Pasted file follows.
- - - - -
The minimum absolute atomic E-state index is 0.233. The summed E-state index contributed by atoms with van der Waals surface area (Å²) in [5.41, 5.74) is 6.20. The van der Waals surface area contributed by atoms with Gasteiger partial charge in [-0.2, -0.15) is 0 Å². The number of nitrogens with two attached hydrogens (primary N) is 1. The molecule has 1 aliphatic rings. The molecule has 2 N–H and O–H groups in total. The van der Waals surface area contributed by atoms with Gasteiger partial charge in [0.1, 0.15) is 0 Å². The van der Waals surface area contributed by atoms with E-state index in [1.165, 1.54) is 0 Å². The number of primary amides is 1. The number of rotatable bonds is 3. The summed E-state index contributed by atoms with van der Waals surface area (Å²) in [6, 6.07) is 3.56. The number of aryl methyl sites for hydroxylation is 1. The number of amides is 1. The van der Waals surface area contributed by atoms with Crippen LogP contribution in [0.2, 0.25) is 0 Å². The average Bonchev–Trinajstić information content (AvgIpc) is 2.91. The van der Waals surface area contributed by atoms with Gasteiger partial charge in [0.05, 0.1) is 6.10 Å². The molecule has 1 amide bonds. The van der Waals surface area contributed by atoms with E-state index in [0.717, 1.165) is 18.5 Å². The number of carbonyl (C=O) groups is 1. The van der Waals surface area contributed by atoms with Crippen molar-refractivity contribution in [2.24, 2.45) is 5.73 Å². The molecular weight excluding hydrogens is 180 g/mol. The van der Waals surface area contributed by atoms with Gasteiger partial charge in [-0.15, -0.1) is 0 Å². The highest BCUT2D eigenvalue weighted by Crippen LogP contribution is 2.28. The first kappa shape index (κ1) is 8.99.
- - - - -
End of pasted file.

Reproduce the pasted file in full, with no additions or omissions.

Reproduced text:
The minimum absolute atomic E-state index is 0.233. The summed E-state index contributed by atoms with van der Waals surface area (Å²) in [5.41, 5.74) is 6.20. The van der Waals surface area contributed by atoms with Gasteiger partial charge in [-0.2, -0.15) is 0 Å². The number of nitrogens with two attached hydrogens (primary N) is 1. The molecule has 1 aliphatic rings. The molecule has 2 N–H and O–H groups in total. The van der Waals surface area contributed by atoms with Gasteiger partial charge in [0.1, 0.15) is 0 Å². The van der Waals surface area contributed by atoms with E-state index in [1.165, 1.54) is 0 Å². The number of primary amides is 1. The number of rotatable bonds is 3. The summed E-state index contributed by atoms with van der Waals surface area (Å²) in [6, 6.07) is 3.56. The number of aryl methyl sites for hydroxylation is 1. The number of amides is 1. The van der Waals surface area contributed by atoms with Crippen LogP contribution in [0.2, 0.25) is 0 Å². The average Bonchev–Trinajstić information content (AvgIpc) is 2.91. The van der Waals surface area contributed by atoms with Gasteiger partial charge in [0.05, 0.1) is 6.10 Å². The molecule has 1 amide bonds. The van der Waals surface area contributed by atoms with E-state index in [0.717, 1.165) is 18.5 Å². The number of carbonyl (C=O) groups is 1. The van der Waals surface area contributed by atoms with Crippen molar-refractivity contribution in [2.24, 2.45) is 5.73 Å². The molecular weight excluding hydrogens is 180 g/mol. The van der Waals surface area contributed by atoms with Gasteiger partial charge in [-0.15, -0.1) is 0 Å². The highest BCUT2D eigenvalue weighted by Crippen LogP contribution is 2.28. The first kappa shape index (κ1) is 8.99.